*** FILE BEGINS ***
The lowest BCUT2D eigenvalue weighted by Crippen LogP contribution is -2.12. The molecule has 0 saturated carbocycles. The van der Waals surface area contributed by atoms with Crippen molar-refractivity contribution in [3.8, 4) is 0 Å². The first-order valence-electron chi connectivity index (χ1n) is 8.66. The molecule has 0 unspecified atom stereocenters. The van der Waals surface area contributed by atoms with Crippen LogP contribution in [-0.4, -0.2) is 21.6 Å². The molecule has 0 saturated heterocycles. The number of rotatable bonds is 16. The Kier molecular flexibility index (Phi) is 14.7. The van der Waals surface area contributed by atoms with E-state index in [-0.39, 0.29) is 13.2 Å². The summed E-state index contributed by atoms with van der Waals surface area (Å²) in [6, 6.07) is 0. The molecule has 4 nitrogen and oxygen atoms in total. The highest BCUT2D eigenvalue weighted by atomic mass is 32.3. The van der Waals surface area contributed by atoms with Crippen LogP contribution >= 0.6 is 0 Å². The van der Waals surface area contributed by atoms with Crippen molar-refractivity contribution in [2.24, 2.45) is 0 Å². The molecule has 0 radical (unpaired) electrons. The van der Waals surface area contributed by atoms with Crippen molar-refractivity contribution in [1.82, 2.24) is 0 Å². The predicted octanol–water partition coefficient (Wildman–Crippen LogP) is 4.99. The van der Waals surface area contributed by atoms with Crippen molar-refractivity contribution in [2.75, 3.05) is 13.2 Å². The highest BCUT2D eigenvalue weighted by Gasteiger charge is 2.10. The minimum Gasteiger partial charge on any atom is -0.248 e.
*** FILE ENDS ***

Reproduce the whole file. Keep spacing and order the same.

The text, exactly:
The lowest BCUT2D eigenvalue weighted by Crippen LogP contribution is -2.12. The molecule has 0 saturated carbocycles. The van der Waals surface area contributed by atoms with Crippen molar-refractivity contribution in [3.8, 4) is 0 Å². The first-order valence-electron chi connectivity index (χ1n) is 8.66. The molecule has 0 unspecified atom stereocenters. The van der Waals surface area contributed by atoms with Crippen LogP contribution in [-0.4, -0.2) is 21.6 Å². The molecule has 0 saturated heterocycles. The number of rotatable bonds is 16. The Kier molecular flexibility index (Phi) is 14.7. The van der Waals surface area contributed by atoms with E-state index in [-0.39, 0.29) is 13.2 Å². The summed E-state index contributed by atoms with van der Waals surface area (Å²) in [6, 6.07) is 0. The molecule has 4 nitrogen and oxygen atoms in total. The highest BCUT2D eigenvalue weighted by atomic mass is 32.3. The van der Waals surface area contributed by atoms with Crippen LogP contribution >= 0.6 is 0 Å². The van der Waals surface area contributed by atoms with Crippen molar-refractivity contribution in [2.24, 2.45) is 0 Å². The molecule has 0 radical (unpaired) electrons. The van der Waals surface area contributed by atoms with Crippen molar-refractivity contribution in [1.82, 2.24) is 0 Å². The predicted octanol–water partition coefficient (Wildman–Crippen LogP) is 4.99. The van der Waals surface area contributed by atoms with Crippen molar-refractivity contribution in [2.75, 3.05) is 13.2 Å². The highest BCUT2D eigenvalue weighted by Gasteiger charge is 2.10. The minimum Gasteiger partial charge on any atom is -0.248 e.